I lay down on the bench I had been sitting on and noticed it was 5:00 am. People moving around woke me—it was 6:30. We had coffee then the bus left to go back to the police outpost with the witnesses—those people who had known the guy, I guess. One of the men travelling with me on the bus then motioned for me to come with him. The guy who spoke a little English explained to me that we were to help look for the body.
When we got to the river an eerie, loud, deep-pitched gong was being rung. The fellow, named Juli, explained that it was a custom to ring the gong when someone drowned. It was a call for the river spirits to give up the ghost and body of the man it had taken. While the gong rung, several canoes put out with a man with a big net in each. They methodically worked their way downstream, throwing and retrieving and then rethrowing the big circular nets out into the water. One canoe with four people had gone downstream earlier but had returned—they had seen nothing. We watched all of this from the shore.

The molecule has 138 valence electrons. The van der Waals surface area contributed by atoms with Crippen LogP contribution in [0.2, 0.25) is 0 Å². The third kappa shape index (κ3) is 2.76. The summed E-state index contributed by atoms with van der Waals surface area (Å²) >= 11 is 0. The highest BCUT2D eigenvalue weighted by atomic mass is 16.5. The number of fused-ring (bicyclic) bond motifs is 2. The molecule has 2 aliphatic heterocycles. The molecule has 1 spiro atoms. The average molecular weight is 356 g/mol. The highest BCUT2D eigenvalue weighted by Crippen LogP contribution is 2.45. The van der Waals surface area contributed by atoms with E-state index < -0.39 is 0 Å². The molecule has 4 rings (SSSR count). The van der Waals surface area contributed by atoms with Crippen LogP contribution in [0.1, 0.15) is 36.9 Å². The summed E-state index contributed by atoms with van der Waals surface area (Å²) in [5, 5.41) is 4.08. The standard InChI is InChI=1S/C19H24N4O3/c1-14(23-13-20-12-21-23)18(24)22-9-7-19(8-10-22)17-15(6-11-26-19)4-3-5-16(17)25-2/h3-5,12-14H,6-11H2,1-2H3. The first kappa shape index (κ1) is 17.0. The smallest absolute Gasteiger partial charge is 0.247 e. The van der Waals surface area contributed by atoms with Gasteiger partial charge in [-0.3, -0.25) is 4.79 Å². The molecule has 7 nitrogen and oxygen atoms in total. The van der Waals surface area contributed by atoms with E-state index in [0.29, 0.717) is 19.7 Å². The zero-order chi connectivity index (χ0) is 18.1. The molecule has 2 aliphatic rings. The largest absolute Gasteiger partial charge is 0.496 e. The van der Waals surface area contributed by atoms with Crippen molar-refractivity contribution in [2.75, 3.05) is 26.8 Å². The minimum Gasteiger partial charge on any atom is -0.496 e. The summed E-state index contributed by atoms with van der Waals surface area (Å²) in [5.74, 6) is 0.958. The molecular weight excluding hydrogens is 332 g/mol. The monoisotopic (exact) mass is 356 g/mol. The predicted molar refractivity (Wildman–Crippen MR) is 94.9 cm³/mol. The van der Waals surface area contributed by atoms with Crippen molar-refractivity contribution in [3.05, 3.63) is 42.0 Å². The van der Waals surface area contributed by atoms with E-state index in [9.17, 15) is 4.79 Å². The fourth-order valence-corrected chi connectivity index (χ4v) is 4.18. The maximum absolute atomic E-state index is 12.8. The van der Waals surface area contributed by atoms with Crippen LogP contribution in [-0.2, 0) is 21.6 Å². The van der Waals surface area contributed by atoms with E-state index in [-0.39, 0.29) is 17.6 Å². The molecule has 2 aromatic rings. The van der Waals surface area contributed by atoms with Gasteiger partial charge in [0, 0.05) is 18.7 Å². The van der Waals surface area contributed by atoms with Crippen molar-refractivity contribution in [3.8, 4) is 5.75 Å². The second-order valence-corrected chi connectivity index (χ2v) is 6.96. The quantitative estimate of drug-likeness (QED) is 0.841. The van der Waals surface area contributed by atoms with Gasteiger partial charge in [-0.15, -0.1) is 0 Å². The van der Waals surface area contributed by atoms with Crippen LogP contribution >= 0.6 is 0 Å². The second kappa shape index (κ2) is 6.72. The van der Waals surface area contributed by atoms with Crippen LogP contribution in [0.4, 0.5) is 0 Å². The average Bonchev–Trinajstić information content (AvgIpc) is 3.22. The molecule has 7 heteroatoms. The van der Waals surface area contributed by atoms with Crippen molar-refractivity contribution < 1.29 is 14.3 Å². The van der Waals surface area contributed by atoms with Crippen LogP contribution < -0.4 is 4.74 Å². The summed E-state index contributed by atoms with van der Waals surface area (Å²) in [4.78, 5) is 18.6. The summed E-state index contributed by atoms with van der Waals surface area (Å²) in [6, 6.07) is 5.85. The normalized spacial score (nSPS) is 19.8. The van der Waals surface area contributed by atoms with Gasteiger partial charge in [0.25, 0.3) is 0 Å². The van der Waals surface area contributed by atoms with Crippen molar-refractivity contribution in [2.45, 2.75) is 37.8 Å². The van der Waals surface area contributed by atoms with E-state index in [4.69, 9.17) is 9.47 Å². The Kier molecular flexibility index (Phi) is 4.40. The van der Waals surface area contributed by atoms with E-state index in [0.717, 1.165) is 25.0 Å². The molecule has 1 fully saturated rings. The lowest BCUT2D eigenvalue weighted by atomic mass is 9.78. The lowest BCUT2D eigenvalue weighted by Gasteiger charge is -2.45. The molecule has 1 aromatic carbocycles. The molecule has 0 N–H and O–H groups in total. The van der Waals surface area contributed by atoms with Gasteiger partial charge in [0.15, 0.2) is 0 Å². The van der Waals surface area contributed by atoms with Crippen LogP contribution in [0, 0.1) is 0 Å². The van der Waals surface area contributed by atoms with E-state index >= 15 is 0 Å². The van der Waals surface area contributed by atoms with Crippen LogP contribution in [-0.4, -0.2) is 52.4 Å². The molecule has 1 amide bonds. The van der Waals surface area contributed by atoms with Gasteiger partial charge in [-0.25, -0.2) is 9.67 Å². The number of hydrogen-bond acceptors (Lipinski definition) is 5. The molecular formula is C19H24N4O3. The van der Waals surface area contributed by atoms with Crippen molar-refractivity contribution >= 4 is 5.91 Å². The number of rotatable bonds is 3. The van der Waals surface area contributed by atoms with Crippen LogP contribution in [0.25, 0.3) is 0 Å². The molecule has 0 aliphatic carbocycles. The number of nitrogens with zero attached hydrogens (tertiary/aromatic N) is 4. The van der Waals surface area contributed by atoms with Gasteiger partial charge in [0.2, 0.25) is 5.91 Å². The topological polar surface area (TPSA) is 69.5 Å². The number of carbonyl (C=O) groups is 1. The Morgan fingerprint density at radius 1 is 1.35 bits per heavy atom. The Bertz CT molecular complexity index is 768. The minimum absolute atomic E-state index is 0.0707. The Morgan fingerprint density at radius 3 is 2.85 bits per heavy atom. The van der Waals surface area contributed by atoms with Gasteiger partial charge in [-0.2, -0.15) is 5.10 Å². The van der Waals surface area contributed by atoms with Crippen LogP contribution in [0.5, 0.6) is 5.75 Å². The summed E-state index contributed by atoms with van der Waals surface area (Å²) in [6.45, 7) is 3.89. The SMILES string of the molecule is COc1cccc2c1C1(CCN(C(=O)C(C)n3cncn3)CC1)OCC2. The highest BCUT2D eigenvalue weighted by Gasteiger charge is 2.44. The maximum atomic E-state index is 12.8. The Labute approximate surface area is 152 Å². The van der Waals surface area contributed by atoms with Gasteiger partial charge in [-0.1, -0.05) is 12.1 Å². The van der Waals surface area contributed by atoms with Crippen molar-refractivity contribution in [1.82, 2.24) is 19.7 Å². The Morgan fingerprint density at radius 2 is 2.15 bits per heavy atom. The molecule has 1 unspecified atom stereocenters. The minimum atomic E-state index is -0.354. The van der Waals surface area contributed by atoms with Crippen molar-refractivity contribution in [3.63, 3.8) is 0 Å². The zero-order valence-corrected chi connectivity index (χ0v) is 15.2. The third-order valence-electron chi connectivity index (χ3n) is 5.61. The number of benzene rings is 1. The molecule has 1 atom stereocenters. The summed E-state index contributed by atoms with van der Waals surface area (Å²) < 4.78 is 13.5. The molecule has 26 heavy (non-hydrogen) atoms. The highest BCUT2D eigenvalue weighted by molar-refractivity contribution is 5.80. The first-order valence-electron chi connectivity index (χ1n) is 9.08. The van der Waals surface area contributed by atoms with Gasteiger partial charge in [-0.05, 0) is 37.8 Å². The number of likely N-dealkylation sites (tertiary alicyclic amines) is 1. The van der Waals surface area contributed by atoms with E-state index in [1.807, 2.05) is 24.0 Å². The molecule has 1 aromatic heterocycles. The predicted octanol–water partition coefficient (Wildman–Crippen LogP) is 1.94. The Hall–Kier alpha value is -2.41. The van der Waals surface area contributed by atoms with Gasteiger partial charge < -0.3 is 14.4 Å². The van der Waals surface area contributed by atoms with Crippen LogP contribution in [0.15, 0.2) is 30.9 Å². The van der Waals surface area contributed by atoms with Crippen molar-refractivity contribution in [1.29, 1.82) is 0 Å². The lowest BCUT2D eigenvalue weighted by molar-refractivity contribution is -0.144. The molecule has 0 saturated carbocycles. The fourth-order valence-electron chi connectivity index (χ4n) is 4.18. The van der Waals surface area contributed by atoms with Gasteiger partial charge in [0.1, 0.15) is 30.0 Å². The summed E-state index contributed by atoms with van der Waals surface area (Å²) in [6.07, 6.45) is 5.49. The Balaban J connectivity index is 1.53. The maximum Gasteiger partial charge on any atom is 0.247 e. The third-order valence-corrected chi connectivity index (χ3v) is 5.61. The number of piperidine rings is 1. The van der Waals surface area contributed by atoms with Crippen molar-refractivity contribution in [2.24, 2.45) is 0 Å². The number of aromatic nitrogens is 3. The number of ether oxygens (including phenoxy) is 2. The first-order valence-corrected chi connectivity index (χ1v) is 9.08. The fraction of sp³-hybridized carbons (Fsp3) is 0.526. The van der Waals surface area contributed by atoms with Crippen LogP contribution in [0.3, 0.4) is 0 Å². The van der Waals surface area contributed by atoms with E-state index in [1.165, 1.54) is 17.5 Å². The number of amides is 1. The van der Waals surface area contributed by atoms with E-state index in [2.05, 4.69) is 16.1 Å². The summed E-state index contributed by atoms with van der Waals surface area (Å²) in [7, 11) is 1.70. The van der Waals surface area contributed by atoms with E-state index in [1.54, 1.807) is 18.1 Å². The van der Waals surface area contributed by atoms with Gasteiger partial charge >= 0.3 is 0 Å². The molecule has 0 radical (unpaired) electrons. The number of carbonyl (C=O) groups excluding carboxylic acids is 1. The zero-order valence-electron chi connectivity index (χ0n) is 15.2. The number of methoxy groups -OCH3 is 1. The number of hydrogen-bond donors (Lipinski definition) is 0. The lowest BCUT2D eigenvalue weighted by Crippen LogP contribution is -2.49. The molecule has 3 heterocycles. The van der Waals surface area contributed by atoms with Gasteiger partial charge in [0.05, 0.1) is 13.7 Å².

The bus returned by noon and we had lunch. I ate rice, hard-boiled egg in chili sauce, and vegetables. Then it was time to go.
During the afternoon we made several more river crossings. The two assistants on the bus had taken me under their wing—leading me around, giving me cigarettes and fruit each time we stopped. They were really friendly and laughed a lot. In fact, it was as if all of the people on the bus had become my friends. We had bonded.
When we stopped for dinner at the last river crossing and then started out again it began to rain very hard and the road was bumpy, slippery, and muddy. I slept as much as I could. I awoke when I sensed the bus had stopped moving and I could see from the piece of canvass over the open window that some of the people from the bus were sitting at a stand up on a bank by the road. A kerosine lantern hung from poles that served as the roof of the stand and upon which was stretched long sheets of plastic that kept the rain off the tables and benches underneath. The assistant driver in white the shorts waved for me to come up, so I crawled (literally) out of the bus and slipped and slid up the embankment.